Mark W. Anderson
From ages eight to 80, they came to talk to the only people in city government they think might be listening.
In a crowded meeting hall on the city’s Near West Side Wednesday night, seven members of the Progressive Reform Caucus in the Chicago City Council sat quietly and listened as citizen after citizen unleashed a tale of woe about a mayor and a city government they say is leaving them behind.
There was the third grader from the Burley school in the 32nd Ward whose gym teacher was fired because of budget cuts in Chicago public schools. She thought it was unfair, and wanted him returned.
There was the retired city worker from the 4th Ward who worked for the city for 30 years. For her, money was so tight she doesn’t go to the doctor or the dentist because she knows she can’t afford it.
A woman with mental health issues from the 21st Ward told of losing a son in 1996, a suicide attempt in 1998 and spending five months in a coma in 2005. She later found the help she needed with a therapist in a city mental health clinic, only to have it closed down as part of Mayor Rahm Emanuel’s budget cuts.
These and others came to what was billed as a Community Budget Town Hall meeting at the United Electrical Workers Hall, 37 S. Ashland Ave. Members of the caucus—aldermen Bob Fioretti (2), Roderick Sawyer (6), Toni Foulkes (15), Rick Munoz (22), Scott Waguespack (32), Nick Sposato (36), John Arena (45) and Leslie Hairston (5), who was absent—believe the city’s current process for creating the budget is all too often held behind closed doors, and wanted to have an open forum to hear ideas and suggestions from the public.
The nearly two hour meeting was moderated by WGN political analyst Paul Lisnek, who kept the steady stream of those wishing to be heard moving along at a brisk pace. For their part, the overflow crowd that spilled out into the hallway clapped and cheered whenever a speaker made an impassioned plea, called on budget cuts to be restored or praised the alderman for taking the time to listen to their concerns.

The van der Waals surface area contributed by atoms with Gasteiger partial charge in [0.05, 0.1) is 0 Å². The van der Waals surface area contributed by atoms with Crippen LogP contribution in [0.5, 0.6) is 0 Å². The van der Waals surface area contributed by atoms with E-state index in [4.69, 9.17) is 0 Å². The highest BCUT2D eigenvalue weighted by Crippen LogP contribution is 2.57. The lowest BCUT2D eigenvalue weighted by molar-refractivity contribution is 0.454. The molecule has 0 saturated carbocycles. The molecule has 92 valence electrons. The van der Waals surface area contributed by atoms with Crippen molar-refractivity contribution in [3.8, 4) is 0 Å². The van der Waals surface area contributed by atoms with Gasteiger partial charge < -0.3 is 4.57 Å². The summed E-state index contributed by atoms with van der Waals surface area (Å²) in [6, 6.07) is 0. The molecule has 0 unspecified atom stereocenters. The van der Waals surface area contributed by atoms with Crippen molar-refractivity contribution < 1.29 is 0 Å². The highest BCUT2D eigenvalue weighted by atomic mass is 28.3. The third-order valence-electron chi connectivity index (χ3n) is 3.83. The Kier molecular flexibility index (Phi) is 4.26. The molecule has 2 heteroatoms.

For anyone paying attention to how the city is being run in the age of Mayor Emanuel, the issues and complaints were familiar. The damage to children, parents and communities from school closings. The human costs of closing six of the city’s twelve mental health centers. The difficulty of paying for health care out of a diminishing pension after years of service as a city worker. The unfair practice of privatizing what many in the room saw as a once proud workforce of city employees.
In short, the reality of living in a city many feel is increasingly hostile to the poor and most vulnerable of its citizens.
“If I go to the hospital, the first thing they're going to ask me is for money. So I don't go to the doctor,” the retired city worker from the 4th Ward told the aldermen. “What can I cut out [to afford it]? I can't go on like this. I was promised that in the 30 years I was a city worker I would be taken care of. So please tell the mayor to keep the commitment that was made to us that allowed us to get at least basic health [care].”
In their approach to the Mayor’s proposed 2014 budget, caucus members have called for measures to address many of the concerns expressed at the meeting, such as restoring funding to reopen the shuttered mental health centers and releasing surplus TIF funds to help fund financially strapped schools.
But for one night in an old labor hall on the city’s Near West Side, it was less about specific policy prescriptions than it was about the toll the Mayor’s policies have taken on individuals and communities across Chicago.
“I think when you see the faces of the people who are experiencing the pain in this city, we have to try and bring that into our decision making and how we approach the budget,” said Fioretti. “Tonight, we heard from people all across the city about the issues facing the working class and he middle class and those that are retirees of the city of Chicago, and we should bring that into how we approach our vote [on the budget].”